how can i find out how far 1.5 miles is???

Discussion in 'Health and Fitness' started by JstJake, Jun 12, 2006.

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  1. i'm doing my running in woodland.....and i can't think of a way to find out how far 1.5 miles is...i tried how many steps in 20 meters then basicly 'add up' to 2000ish...but it all seems a bit hit and miss...i tried maps as well, but to no i just don't know how far it is?

    any advice?
  2. Get a piece of paracord 1.5 miles and 6 feet long.

    Tie one end of it to a tree at your start point (takes 3 foot of paracord), the other end round your waist (another 3 foot) then run until you are jerked over backwards and find yourself sitting on your arrse in a bosky glade somewhere. You will then know you have run 1.5 miles.

    If this doesn't appeal, borrow a GPS from someone.
  3. If you use a step counter and know how long your stride is you can get a rough estimate of distance. I've used this method quite a lot in the past, and usually get a result within 200 metres of the actual distance travelled.

    Alternatively measure your route on Google Earth, or a similar service.
  4. Use a pedometer.
  5. 2.41395km. There, never say ARSSE doesn't help.
  6. Buy a map.
  7. Nick a Landrover and drive it through the forest....
  8. paceing it is probably the easiest method, used by hillwalkers, usually about 64-67 paces per 100metres on flat, if u want to get accurate for hills etc, i use a 50m rope lay on slope and pace it as your paces will be smaller.(start on right foot and count every time left foot hits ground) I presume its not showing as a path on the map?
  9. This is so simple a solution that there has to be a flaw to it, but it's hot and sweaty and I'm damned if I can see the wood for the trees!


  10. I'm not knocking the idea just the accuracy. Within 200 metres is up to +- approx. 12.5% inaccurate, a 7 minute miler could be actually running closer to 6 mins or 8 mins using this method ineffectively which is a drastic gap.

    I would suggest going to a 400m running track, taking a stop watch, pen and paper. A metric mile is 1609 metres but we'll ignore the 9 metres and concentrate on the complete 4 laps.

    Begin stop watch and start running. At the completion of each 400m take a time split but do not look at it. At the end of the mile stop the watch, write down splits and mile time. Splits can be +- 1 or 2 seconds. If too far out do the exercise again. In fact there is no harm in doing it several times anyway. Ensure you do not speed up at end of final lap, even paced running is the key. Once you are happy with your pace judgement you are ready for the next stage.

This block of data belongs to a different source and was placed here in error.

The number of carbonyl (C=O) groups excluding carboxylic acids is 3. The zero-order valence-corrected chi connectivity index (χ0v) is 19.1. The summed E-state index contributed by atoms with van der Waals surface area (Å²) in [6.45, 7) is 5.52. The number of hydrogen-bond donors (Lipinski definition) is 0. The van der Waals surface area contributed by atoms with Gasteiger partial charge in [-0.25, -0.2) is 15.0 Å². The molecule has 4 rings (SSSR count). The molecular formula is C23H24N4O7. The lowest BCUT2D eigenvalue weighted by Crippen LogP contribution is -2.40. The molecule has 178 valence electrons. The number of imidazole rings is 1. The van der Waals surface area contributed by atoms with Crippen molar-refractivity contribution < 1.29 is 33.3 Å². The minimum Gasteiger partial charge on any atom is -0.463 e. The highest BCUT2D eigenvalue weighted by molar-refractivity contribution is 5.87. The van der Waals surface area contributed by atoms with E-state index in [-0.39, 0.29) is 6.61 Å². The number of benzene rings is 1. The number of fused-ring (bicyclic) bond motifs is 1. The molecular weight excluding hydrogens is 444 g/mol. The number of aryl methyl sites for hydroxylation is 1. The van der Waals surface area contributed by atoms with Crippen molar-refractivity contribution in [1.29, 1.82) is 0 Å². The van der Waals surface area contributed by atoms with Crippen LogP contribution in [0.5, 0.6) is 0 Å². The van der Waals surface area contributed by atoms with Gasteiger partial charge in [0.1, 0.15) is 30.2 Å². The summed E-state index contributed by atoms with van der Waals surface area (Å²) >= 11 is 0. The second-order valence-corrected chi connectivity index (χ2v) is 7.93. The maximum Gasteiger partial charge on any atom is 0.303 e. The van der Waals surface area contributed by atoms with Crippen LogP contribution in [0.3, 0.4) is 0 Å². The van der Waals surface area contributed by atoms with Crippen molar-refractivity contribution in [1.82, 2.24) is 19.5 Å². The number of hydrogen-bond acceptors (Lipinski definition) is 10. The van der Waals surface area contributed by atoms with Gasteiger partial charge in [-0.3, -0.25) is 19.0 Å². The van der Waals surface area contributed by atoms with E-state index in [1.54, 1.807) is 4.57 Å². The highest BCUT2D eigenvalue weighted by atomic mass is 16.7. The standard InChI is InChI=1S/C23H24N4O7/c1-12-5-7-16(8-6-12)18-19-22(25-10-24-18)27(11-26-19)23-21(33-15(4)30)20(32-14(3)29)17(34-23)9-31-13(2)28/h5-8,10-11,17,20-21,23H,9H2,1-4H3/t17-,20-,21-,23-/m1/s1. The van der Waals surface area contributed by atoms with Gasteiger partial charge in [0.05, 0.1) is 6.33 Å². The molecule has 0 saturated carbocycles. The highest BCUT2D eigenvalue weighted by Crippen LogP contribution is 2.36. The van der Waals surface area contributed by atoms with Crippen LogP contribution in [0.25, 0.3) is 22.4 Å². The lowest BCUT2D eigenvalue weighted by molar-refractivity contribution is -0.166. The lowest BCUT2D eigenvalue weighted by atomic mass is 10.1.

Let's say your average mile for steady running is 7:30. When you run make a mark (or remember a significant marker, i.e. post, gate, tree etc.) every mile, so 7:30, 15:00, 22:30, 30:00 and so on. If you are ever in any doubt to your accuracy you can always return to the track. BTW, if content with accuracy, whenever doing a speed session in the forrest you will have accurate markers to run against. Good luck.
  11. Run as fast as you can. If you are knocking on a bit or a bit of a fatty stop after about 11 minutes. If more of a racing snake stop after 9. This is about 1.5 miles.
  12. Clownbasher!!!!!!!!!! I love the 'manic' method too - well done!!
  13. All of the above have errors, some of them significant. Even the paracord solution doesn't allow for stretch, so you could over measure by up to about 15%. Of course, if you're training at 1.7 miles, then being tested at 1.5 miles will be a doddle.

    If you really want to set up an accurate course, then hire (or buy) a surveyor's wheel. Then you'll get an accurate measure regardless of terrain.


    £13 a day to hire, £30 to buy or you may find that your unit has one.
  14. I've used the method when running over rough, or mixed terrain. I know my stride length on roads, but running through woodland, or on sand can play hell with accurately judging pace length, as can weather conditions. I have a route where I run on tarmac, then along a beach, a bit more tarmac, then finish off with a mile or so through the woods.

    Using my pedometer in winter, I got a result of around 6.3km, in summer 6.45, and yesterday I measured it by satellite and it's 6.5 exactly. Not bad in my opinion.
  15. Putteeinmyhands, I think the paracord method was a wind up! It was not suggested by RetardJohn so it was not BS, maybe just a larf!